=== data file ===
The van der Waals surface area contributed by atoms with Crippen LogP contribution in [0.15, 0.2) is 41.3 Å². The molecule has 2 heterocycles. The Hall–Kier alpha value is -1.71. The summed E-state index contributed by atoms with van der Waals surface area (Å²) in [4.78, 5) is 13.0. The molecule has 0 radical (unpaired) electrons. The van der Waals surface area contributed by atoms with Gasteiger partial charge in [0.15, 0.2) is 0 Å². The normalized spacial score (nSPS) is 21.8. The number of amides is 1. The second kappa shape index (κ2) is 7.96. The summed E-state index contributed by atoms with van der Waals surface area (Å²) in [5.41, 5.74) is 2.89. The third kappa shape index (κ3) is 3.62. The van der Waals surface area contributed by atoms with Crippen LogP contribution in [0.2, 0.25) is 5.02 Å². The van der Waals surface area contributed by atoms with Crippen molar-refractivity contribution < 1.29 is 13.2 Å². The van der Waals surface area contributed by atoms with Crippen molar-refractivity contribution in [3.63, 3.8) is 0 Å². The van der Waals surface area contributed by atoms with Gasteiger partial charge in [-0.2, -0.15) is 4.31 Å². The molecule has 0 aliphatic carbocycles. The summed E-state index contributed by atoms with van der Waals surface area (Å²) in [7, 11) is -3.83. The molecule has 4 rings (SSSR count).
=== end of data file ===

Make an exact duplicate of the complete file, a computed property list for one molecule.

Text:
The van der Waals surface area contributed by atoms with Crippen LogP contribution in [0.15, 0.2) is 41.3 Å². The molecule has 2 heterocycles. The Hall–Kier alpha value is -1.71. The summed E-state index contributed by atoms with van der Waals surface area (Å²) in [4.78, 5) is 13.0. The molecule has 0 radical (unpaired) electrons. The van der Waals surface area contributed by atoms with Gasteiger partial charge in [0.15, 0.2) is 0 Å². The normalized spacial score (nSPS) is 21.8. The number of amides is 1. The second kappa shape index (κ2) is 7.96. The summed E-state index contributed by atoms with van der Waals surface area (Å²) in [5.41, 5.74) is 2.89. The third kappa shape index (κ3) is 3.62. The van der Waals surface area contributed by atoms with Crippen LogP contribution in [0.2, 0.25) is 5.02 Å². The van der Waals surface area contributed by atoms with Crippen molar-refractivity contribution < 1.29 is 13.2 Å². The van der Waals surface area contributed by atoms with Crippen molar-refractivity contribution in [3.63, 3.8) is 0 Å². The van der Waals surface area contributed by atoms with Gasteiger partial charge in [-0.2, -0.15) is 4.31 Å². The molecule has 0 aliphatic carbocycles. The summed E-state index contributed by atoms with van der Waals surface area (Å²) in [7, 11) is -3.83. The molecule has 4 rings (SSSR count).